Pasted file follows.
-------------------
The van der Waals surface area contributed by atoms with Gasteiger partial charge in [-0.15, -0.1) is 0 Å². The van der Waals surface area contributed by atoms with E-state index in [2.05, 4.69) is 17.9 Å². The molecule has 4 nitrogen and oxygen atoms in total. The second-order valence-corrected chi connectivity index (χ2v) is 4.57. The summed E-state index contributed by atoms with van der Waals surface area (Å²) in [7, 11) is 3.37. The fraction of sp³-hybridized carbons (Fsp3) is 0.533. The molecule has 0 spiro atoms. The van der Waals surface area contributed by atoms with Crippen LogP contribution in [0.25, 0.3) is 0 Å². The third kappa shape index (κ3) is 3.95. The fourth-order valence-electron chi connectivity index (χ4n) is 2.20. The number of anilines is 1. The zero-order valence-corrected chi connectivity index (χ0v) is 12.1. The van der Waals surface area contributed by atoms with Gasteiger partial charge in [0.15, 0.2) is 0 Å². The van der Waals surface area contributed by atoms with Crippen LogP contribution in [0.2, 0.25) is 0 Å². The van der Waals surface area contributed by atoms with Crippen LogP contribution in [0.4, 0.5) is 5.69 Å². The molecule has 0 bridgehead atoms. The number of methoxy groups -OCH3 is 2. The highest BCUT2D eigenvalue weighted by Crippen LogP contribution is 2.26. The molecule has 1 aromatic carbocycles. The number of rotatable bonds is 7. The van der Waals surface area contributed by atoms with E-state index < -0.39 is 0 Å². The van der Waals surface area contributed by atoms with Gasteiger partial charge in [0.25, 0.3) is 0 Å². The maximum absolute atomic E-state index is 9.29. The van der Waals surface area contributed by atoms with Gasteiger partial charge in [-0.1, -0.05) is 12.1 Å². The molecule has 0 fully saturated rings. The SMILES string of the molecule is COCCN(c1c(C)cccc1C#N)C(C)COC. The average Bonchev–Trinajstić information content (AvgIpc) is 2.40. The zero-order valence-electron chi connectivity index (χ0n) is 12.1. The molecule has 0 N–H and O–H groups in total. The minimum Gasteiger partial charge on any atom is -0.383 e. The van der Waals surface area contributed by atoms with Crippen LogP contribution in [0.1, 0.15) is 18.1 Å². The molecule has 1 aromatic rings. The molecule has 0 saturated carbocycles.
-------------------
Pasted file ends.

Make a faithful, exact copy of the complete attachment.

The van der Waals surface area contributed by atoms with Gasteiger partial charge in [-0.15, -0.1) is 0 Å². The van der Waals surface area contributed by atoms with E-state index in [2.05, 4.69) is 17.9 Å². The molecule has 4 nitrogen and oxygen atoms in total. The second-order valence-corrected chi connectivity index (χ2v) is 4.57. The summed E-state index contributed by atoms with van der Waals surface area (Å²) in [7, 11) is 3.37. The fraction of sp³-hybridized carbons (Fsp3) is 0.533. The molecule has 0 spiro atoms. The van der Waals surface area contributed by atoms with Crippen LogP contribution in [0.25, 0.3) is 0 Å². The third kappa shape index (κ3) is 3.95. The fourth-order valence-electron chi connectivity index (χ4n) is 2.20. The number of anilines is 1. The zero-order valence-corrected chi connectivity index (χ0v) is 12.1. The van der Waals surface area contributed by atoms with Gasteiger partial charge in [0.15, 0.2) is 0 Å². The van der Waals surface area contributed by atoms with Crippen LogP contribution in [0.2, 0.25) is 0 Å². The van der Waals surface area contributed by atoms with Crippen LogP contribution in [0.4, 0.5) is 5.69 Å². The molecule has 0 bridgehead atoms. The number of methoxy groups -OCH3 is 2. The highest BCUT2D eigenvalue weighted by Crippen LogP contribution is 2.26. The molecule has 1 aromatic carbocycles. The number of rotatable bonds is 7. The van der Waals surface area contributed by atoms with E-state index < -0.39 is 0 Å². The van der Waals surface area contributed by atoms with Gasteiger partial charge in [0.25, 0.3) is 0 Å². The maximum absolute atomic E-state index is 9.29. The van der Waals surface area contributed by atoms with Gasteiger partial charge in [-0.1, -0.05) is 12.1 Å². The molecule has 0 fully saturated rings. The SMILES string of the molecule is COCCN(c1c(C)cccc1C#N)C(C)COC. The average Bonchev–Trinajstić information content (AvgIpc) is 2.40. The zero-order valence-electron chi connectivity index (χ0n) is 12.1. The molecule has 0 N–H and O–H groups in total. The minimum Gasteiger partial charge on any atom is -0.383 e. The van der Waals surface area contributed by atoms with Crippen LogP contribution in [0.1, 0.15) is 18.1 Å². The molecule has 1 aromatic rings. The molecule has 0 saturated carbocycles.